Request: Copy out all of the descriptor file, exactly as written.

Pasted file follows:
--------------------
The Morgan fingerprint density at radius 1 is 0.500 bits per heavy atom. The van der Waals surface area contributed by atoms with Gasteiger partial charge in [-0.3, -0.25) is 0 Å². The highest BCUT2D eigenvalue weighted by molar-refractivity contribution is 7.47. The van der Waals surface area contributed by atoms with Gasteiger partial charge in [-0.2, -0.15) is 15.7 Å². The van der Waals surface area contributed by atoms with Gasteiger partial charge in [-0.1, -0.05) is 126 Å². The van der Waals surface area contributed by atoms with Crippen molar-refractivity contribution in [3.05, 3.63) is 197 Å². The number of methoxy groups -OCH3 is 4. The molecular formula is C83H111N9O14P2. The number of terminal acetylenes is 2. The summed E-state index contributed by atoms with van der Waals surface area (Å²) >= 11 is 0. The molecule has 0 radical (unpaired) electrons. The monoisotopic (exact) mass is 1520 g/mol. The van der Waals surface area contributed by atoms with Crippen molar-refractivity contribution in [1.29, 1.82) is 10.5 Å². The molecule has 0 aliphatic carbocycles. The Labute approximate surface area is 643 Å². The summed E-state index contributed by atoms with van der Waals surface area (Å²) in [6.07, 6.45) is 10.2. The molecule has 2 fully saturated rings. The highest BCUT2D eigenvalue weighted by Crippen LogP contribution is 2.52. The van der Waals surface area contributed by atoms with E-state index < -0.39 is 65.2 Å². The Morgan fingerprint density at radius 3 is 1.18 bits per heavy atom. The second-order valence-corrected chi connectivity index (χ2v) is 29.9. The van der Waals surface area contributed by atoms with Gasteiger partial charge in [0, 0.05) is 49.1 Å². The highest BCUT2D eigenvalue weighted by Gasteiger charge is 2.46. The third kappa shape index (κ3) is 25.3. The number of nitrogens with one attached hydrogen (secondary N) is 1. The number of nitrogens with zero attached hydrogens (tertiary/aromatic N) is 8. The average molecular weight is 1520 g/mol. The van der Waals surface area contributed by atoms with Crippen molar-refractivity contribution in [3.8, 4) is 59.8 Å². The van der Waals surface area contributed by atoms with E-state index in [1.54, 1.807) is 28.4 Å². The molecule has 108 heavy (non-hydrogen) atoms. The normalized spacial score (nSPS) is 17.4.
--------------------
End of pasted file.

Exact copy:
The Morgan fingerprint density at radius 1 is 0.500 bits per heavy atom. The van der Waals surface area contributed by atoms with Gasteiger partial charge in [-0.3, -0.25) is 0 Å². The highest BCUT2D eigenvalue weighted by molar-refractivity contribution is 7.47. The van der Waals surface area contributed by atoms with Gasteiger partial charge in [-0.2, -0.15) is 15.7 Å². The van der Waals surface area contributed by atoms with Gasteiger partial charge in [-0.1, -0.05) is 126 Å². The van der Waals surface area contributed by atoms with Crippen molar-refractivity contribution in [3.05, 3.63) is 197 Å². The number of methoxy groups -OCH3 is 4. The molecular formula is C83H111N9O14P2. The number of terminal acetylenes is 2. The summed E-state index contributed by atoms with van der Waals surface area (Å²) >= 11 is 0. The molecule has 0 radical (unpaired) electrons. The monoisotopic (exact) mass is 1520 g/mol. The van der Waals surface area contributed by atoms with Crippen molar-refractivity contribution in [1.29, 1.82) is 10.5 Å². The molecule has 0 aliphatic carbocycles. The Labute approximate surface area is 643 Å². The summed E-state index contributed by atoms with van der Waals surface area (Å²) in [6.07, 6.45) is 10.2. The molecule has 2 fully saturated rings. The highest BCUT2D eigenvalue weighted by Crippen LogP contribution is 2.52. The van der Waals surface area contributed by atoms with E-state index < -0.39 is 65.2 Å². The Morgan fingerprint density at radius 3 is 1.18 bits per heavy atom. The second-order valence-corrected chi connectivity index (χ2v) is 29.9. The van der Waals surface area contributed by atoms with Gasteiger partial charge in [0, 0.05) is 49.1 Å². The highest BCUT2D eigenvalue weighted by Gasteiger charge is 2.46. The third kappa shape index (κ3) is 25.3. The number of nitrogens with one attached hydrogen (secondary N) is 1. The number of nitrogens with zero attached hydrogens (tertiary/aromatic N) is 8. The average molecular weight is 1520 g/mol. The van der Waals surface area contributed by atoms with Crippen molar-refractivity contribution in [3.8, 4) is 59.8 Å². The van der Waals surface area contributed by atoms with E-state index in [1.54, 1.807) is 28.4 Å². The molecule has 108 heavy (non-hydrogen) atoms. The normalized spacial score (nSPS) is 17.4.